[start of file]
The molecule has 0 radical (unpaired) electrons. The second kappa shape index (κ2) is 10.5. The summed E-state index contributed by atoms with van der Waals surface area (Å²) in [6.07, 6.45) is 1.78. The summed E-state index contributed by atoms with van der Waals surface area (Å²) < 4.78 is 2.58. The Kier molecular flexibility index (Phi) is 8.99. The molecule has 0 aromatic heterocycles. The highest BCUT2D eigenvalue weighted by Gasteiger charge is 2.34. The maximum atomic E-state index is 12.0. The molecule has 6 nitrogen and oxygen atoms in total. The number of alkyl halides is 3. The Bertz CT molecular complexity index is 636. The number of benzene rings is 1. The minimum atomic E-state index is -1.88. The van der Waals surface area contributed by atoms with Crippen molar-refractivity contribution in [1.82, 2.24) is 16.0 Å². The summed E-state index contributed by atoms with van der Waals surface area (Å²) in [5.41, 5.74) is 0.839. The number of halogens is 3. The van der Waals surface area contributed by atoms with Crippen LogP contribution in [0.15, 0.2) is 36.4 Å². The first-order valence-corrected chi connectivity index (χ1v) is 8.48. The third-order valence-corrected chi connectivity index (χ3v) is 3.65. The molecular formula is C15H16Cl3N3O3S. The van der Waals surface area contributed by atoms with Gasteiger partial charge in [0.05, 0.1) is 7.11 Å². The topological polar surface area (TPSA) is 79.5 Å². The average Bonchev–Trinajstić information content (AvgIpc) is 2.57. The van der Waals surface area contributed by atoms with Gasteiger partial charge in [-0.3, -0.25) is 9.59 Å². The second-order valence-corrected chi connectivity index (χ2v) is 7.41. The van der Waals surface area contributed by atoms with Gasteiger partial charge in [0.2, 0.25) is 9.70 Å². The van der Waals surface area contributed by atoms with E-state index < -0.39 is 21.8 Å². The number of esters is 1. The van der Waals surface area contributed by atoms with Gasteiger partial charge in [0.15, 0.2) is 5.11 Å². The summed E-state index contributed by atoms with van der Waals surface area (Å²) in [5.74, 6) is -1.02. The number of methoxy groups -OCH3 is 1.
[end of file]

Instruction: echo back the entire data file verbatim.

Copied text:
The molecule has 0 radical (unpaired) electrons. The second kappa shape index (κ2) is 10.5. The summed E-state index contributed by atoms with van der Waals surface area (Å²) in [6.07, 6.45) is 1.78. The summed E-state index contributed by atoms with van der Waals surface area (Å²) < 4.78 is 2.58. The Kier molecular flexibility index (Phi) is 8.99. The molecule has 0 aromatic heterocycles. The highest BCUT2D eigenvalue weighted by Gasteiger charge is 2.34. The maximum atomic E-state index is 12.0. The molecule has 6 nitrogen and oxygen atoms in total. The number of alkyl halides is 3. The Bertz CT molecular complexity index is 636. The number of benzene rings is 1. The minimum atomic E-state index is -1.88. The van der Waals surface area contributed by atoms with Crippen molar-refractivity contribution in [1.82, 2.24) is 16.0 Å². The summed E-state index contributed by atoms with van der Waals surface area (Å²) in [5.41, 5.74) is 0.839. The number of halogens is 3. The van der Waals surface area contributed by atoms with Crippen LogP contribution in [0.15, 0.2) is 36.4 Å². The first-order valence-corrected chi connectivity index (χ1v) is 8.48. The third-order valence-corrected chi connectivity index (χ3v) is 3.65. The molecular formula is C15H16Cl3N3O3S. The van der Waals surface area contributed by atoms with Gasteiger partial charge in [0.05, 0.1) is 7.11 Å². The topological polar surface area (TPSA) is 79.5 Å². The average Bonchev–Trinajstić information content (AvgIpc) is 2.57. The van der Waals surface area contributed by atoms with Gasteiger partial charge in [-0.3, -0.25) is 9.59 Å². The second-order valence-corrected chi connectivity index (χ2v) is 7.41. The van der Waals surface area contributed by atoms with Gasteiger partial charge in [0.2, 0.25) is 9.70 Å². The van der Waals surface area contributed by atoms with E-state index < -0.39 is 21.8 Å². The number of esters is 1. The van der Waals surface area contributed by atoms with Gasteiger partial charge in [0.15, 0.2) is 5.11 Å². The summed E-state index contributed by atoms with van der Waals surface area (Å²) in [5.74, 6) is -1.02. The number of methoxy groups -OCH3 is 1.